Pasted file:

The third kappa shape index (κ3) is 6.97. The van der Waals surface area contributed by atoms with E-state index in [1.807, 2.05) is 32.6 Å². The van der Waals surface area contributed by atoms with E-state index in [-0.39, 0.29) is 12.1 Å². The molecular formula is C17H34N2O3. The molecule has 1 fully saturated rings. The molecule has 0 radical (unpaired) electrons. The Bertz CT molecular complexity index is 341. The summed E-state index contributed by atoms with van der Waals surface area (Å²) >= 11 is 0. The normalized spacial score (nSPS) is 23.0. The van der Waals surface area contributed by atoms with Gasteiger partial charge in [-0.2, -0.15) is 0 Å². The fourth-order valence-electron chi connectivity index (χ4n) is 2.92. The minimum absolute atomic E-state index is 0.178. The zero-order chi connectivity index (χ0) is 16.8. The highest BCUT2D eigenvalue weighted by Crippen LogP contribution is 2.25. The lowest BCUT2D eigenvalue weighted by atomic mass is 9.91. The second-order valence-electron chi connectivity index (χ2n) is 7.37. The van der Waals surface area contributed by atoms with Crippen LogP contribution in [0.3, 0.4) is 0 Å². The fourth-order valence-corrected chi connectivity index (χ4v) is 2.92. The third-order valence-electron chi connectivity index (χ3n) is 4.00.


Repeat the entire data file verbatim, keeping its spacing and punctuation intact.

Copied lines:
The third kappa shape index (κ3) is 6.97. The van der Waals surface area contributed by atoms with E-state index in [1.807, 2.05) is 32.6 Å². The van der Waals surface area contributed by atoms with E-state index in [-0.39, 0.29) is 12.1 Å². The molecular formula is C17H34N2O3. The molecule has 1 fully saturated rings. The molecule has 0 radical (unpaired) electrons. The Bertz CT molecular complexity index is 341. The summed E-state index contributed by atoms with van der Waals surface area (Å²) >= 11 is 0. The normalized spacial score (nSPS) is 23.0. The van der Waals surface area contributed by atoms with Gasteiger partial charge in [-0.2, -0.15) is 0 Å². The fourth-order valence-electron chi connectivity index (χ4n) is 2.92. The minimum absolute atomic E-state index is 0.178. The zero-order chi connectivity index (χ0) is 16.8. The highest BCUT2D eigenvalue weighted by Crippen LogP contribution is 2.25. The lowest BCUT2D eigenvalue weighted by atomic mass is 9.91. The second-order valence-electron chi connectivity index (χ2n) is 7.37. The van der Waals surface area contributed by atoms with Crippen LogP contribution in [0.3, 0.4) is 0 Å². The fourth-order valence-corrected chi connectivity index (χ4v) is 2.92. The third-order valence-electron chi connectivity index (χ3n) is 4.00.